The Federal Pain Research Strategy (FPRS) is an effort of the Interagency Pain Research Coordinating Committee (IPRCC) and the National Institutes of Health, Office of Pain Policy to oversee development of a long-term strategic plan to advance the federal pain research agenda. The strategy is relevant to the missions all federal agencies and departments that support pain research. The research priorities of the FPRS are intended to guide strategic research planning and to support funding decisions that will fill crucial gaps in the federal pain research portfolio.
The strategy fulfills the IPRCC mandates to Identify critical gaps in basic and clinical research on the symptoms and causes of pain and to make recommendations to ensure that the activities of the National Institutes of Health and other Federal agencies are free of unnecessary duplication of effort. The FPRS completes the National Pain Strategy NPS section on pain research in that it Includes an agenda for developing physiological, clinical, behavioral, psychological, outcomes, and health services research and appropriate links across these domains that align with the NPS.
The IPRCC and NIH thank the scientific experts, patient advocates, and federal representatives who developed and prioritized the research recommendations of the FPRS for their time, expertise, and commitment to this important effort.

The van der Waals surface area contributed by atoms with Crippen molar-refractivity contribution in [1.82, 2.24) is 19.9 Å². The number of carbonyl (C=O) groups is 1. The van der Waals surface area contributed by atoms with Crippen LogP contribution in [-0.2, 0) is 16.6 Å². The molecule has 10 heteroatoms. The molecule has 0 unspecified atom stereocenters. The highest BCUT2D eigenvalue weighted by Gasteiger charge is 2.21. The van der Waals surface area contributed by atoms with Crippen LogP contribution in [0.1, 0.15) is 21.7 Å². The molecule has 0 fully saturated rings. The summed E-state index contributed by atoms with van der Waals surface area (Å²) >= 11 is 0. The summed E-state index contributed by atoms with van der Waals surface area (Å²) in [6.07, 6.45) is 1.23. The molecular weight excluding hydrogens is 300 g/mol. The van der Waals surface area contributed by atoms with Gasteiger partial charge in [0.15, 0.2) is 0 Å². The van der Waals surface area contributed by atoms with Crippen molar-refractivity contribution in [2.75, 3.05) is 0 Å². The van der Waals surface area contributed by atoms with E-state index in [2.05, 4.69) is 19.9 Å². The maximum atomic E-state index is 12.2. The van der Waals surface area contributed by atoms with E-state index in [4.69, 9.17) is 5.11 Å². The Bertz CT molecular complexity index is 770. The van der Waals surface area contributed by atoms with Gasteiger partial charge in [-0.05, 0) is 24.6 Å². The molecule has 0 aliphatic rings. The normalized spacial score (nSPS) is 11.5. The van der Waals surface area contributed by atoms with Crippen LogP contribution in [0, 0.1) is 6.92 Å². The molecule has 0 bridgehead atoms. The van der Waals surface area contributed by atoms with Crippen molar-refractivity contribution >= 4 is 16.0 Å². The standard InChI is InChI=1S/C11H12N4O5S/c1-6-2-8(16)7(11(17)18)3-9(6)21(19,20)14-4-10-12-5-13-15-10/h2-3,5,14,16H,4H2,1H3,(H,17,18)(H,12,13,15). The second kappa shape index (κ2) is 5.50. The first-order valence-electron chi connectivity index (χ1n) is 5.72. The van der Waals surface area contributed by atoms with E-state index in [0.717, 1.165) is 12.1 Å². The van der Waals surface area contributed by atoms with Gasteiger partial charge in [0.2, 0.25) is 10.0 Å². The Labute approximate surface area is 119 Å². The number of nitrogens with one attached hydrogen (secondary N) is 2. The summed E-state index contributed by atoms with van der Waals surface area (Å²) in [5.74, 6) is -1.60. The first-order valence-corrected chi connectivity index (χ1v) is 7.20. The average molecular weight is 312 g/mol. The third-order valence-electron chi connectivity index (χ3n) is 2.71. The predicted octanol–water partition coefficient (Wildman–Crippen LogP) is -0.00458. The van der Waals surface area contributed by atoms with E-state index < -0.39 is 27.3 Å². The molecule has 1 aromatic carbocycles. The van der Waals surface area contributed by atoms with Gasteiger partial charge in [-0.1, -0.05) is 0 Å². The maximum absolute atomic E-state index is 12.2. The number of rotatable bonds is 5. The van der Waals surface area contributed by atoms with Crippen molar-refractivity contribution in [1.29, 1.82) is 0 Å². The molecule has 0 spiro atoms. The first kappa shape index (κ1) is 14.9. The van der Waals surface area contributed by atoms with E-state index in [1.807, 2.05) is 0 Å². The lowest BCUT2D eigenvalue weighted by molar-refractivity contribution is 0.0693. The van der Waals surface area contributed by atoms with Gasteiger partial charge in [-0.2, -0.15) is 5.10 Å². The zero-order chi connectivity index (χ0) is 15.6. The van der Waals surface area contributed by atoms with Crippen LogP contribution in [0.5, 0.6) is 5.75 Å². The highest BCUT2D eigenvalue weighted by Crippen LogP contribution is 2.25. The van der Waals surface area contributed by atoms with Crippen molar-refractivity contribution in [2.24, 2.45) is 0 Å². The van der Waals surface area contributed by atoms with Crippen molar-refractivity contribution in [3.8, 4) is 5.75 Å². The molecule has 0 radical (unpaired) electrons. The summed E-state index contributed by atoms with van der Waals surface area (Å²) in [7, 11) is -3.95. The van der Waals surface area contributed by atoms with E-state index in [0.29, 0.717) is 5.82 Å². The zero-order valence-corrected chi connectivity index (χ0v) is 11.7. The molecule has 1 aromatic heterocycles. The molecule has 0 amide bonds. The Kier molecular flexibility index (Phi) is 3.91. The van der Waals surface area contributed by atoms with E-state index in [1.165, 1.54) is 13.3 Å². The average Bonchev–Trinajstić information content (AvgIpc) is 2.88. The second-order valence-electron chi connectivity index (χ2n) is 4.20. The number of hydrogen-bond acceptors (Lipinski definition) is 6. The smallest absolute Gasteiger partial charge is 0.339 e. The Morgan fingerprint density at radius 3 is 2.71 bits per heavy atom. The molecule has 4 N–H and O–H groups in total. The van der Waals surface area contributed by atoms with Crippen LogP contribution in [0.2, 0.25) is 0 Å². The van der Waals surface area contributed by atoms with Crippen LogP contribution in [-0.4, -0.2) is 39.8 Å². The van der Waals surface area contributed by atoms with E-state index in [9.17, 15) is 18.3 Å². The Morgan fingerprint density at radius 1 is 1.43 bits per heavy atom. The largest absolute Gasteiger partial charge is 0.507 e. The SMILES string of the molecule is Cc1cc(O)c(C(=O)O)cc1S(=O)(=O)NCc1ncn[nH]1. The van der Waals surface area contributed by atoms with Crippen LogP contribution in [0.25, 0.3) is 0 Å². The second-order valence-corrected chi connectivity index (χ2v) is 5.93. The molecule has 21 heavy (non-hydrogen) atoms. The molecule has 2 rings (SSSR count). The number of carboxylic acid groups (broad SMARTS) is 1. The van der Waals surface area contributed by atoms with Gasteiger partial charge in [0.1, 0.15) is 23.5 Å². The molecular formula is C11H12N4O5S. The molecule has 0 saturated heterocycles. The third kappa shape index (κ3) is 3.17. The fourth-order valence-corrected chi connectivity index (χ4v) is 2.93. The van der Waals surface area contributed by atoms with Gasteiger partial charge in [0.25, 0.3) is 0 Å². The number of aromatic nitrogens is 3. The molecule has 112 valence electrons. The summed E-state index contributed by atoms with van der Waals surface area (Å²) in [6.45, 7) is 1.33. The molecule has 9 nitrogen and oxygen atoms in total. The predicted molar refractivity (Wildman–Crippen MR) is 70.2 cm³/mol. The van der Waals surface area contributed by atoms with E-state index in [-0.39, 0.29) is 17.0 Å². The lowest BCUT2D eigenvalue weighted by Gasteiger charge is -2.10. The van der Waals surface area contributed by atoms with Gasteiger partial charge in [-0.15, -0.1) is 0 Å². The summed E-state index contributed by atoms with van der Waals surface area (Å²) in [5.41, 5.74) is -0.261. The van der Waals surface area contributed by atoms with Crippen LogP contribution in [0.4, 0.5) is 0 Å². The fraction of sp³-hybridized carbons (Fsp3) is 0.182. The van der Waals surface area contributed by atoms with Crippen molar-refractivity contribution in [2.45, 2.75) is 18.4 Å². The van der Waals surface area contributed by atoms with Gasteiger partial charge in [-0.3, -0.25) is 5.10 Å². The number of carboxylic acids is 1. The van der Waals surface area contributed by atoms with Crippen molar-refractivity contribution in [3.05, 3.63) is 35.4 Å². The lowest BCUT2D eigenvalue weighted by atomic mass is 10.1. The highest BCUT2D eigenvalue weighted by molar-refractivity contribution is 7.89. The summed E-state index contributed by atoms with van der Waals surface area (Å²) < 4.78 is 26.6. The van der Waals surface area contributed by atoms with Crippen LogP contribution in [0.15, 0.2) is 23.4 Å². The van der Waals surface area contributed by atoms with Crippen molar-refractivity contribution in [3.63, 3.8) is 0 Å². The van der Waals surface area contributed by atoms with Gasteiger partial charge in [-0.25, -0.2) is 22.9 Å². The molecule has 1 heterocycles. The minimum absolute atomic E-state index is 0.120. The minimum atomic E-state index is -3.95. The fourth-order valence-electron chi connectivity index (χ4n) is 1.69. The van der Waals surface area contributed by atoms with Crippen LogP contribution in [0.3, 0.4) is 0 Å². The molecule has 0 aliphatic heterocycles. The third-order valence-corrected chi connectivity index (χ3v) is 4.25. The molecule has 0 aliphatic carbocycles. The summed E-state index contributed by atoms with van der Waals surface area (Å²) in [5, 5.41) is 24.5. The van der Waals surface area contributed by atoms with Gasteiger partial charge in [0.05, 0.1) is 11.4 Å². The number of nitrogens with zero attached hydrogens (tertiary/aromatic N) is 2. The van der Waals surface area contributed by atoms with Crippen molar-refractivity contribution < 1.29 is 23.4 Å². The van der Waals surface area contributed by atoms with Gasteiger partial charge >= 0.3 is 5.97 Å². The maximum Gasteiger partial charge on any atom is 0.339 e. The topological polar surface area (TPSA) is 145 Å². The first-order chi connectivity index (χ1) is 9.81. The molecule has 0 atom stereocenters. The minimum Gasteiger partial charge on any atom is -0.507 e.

Federal Pain Research Strategy Report(pdf, 982 KB)
A strategic plan for pain research across federal agencies.
The FPRS planning committee, which includes the NIH/NINDS Office of Pain Policy, members of the NIH Pain Consortium and members of the IPRCC, has assembled a diverse and balanced group of scientific experts, patient advocates, and federal representatives who are working to identify and prioritize research recommendations as a basis for a long term strategic plan to coordinate and advance the federal research agenda. The key areas of prevention of acute and chronic pain, acute pain and acute pain management, the transition from acute to chronic pain, chronic pain and chronic pain management, and disparities in pain and pain care will provide a framework for development of the strategy upon which important cross-cutting elements will be addressed.